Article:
Aviary (2)

On Saturday, after picking up Eva at the airport, we spent several hours at the National Aviary in Pittsburgh. My niece’s name has the Spanish pronunciation rather than the English, so it made a certain kind of poetic sense to take Eva to the Aviary. This is the second of two posts.

great argus pheasant

Resplendent in his cloak of a thousand eyes, trailed by a royal train five times the length of his body, the great Argus pheasant is reduced to beggary by an insatiable craving for grapes.

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wattled curassow

The curly head of the curassow draws many admiring fingers to her sleek back, which is speckled white from the most recent aerial bombardment. She seems equally indifferent to all blandishments.

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Nicobar pigeon

“Dead as a Dodo” describes so many far-flung members of the pigeon tribe — quintessential strange birds, castaways on remote islands who went native and forgot the predatory ways of the real world. The Nicobar pigeon nests within easy reach of the walkway. When did we start thinking that “wild” was synonymous with “fearful”?

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Victoria crowned pigeon

Every thing the Victoria crowned pigeon did, every pose he struck, was photogenic. Even standing in his feeding pan and crapping into his food, he looked magnificent. I got so bored of looking at my pictures of him, I almost decided not to post one at all.

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brown pelican

In the huge Rainforest of the Americas room, among so many brightly colored species, the pelican makes a convincing case for brown.

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feeding the pelican

An injury to his bill made this one incapable of feeding himself. His gullet is a large, moving target that the keeper finds nearly impossible to miss.

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red-crowned (Japanese) cranes

The total population of the Japanese crane, which symbolizes good fortune and longevity to a nation of 127 million people, is down to less than 2000 individuals. The National Aviary plays a critical role in its recovery, coordinating an effort by American zoos to send fertilized eggs to a nature reserve in eastern Siberia. When a keeper enters their compound to refill their food trough, she moves quickly, carries a sturdy, five-foot-tall shield and wears goggles to prevent the cranes from pecking out her eyes.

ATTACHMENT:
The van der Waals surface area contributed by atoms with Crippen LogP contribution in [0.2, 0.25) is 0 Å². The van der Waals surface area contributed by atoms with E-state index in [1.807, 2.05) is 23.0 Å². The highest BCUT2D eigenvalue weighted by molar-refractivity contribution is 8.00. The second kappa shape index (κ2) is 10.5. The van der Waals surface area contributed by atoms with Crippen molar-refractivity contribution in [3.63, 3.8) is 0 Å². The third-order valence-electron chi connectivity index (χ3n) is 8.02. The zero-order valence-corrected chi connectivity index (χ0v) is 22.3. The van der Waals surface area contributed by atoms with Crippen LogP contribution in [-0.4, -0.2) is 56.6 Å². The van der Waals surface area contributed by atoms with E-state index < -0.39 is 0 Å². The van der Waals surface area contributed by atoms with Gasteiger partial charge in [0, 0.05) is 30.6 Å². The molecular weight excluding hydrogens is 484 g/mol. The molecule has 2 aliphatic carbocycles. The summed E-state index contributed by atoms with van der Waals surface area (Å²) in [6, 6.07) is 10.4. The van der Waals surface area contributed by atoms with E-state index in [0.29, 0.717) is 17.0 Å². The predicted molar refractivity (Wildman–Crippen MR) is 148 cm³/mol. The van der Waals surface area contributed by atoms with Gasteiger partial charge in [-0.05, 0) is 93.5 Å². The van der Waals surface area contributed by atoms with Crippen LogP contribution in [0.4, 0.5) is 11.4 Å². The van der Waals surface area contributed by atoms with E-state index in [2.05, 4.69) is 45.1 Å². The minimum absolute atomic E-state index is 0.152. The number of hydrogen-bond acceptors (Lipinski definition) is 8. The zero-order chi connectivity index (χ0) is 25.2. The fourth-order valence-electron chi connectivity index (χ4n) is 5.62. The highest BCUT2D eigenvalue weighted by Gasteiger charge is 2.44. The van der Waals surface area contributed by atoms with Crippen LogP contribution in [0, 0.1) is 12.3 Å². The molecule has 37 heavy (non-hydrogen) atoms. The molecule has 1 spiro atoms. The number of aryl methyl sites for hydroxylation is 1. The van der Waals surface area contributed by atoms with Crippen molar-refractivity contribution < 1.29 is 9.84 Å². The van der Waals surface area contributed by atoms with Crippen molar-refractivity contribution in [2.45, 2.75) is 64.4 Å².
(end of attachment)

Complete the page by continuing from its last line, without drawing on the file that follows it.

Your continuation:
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Dave Bonta (bio) crowd-sources his problems by following his gut, which he shares with 100 trillion of his closest microbial friends — a close-knit, symbiotic community comprising several thousand species of bacteria, fungi, and protozoa. In a similarly collaborative fashion, all of Dave's writing is available for reuse and creative remix under a Creative Commons Attribution-ShareAlike 3.0 United States License. For attribution in printed material, his name (Dave Bonta) will suffice, but for web use, please link back to the original. Contact him for permission to waive the "share alike" provision (e.g. for use in a conventionally copyrighted work).

5 Comments


  1. Even standing in his feeding pan and crapping into his food, he looked magnificent.”

    That’s quite an achievement. Not that I’ll be aspiring to attain the same standard, mind you.

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  2. Too bad pecking people’s eyes out aren’t quite enough to save the cranes from larger predations. Love the first photo, and the 2nd one’s ‘do. Fabulous.

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  3. Nice set, my fav is the first, there is something that you can read into the body language of the human being and the facial expression on the pheasant’s face that seems to communicate the two are sharing some common down time or maybe people watching. Maybe the pheasant is telling the Aviary employee, “Look at that weird dude with the camera! Does he think we are in a zoo or something?”

    Reply

  4. All the days and weeks and months we spent in Pgh. and we never made it to the aviary.
    But we sure did enjoy visits to the Carnegie and, especially, the Phipps Conservatory. I used to walk over there from UPMC just to take a little break from sitting around the hospital.

    Reply

  5. collllllllllllllllllllllllllllllliflower

    Reply

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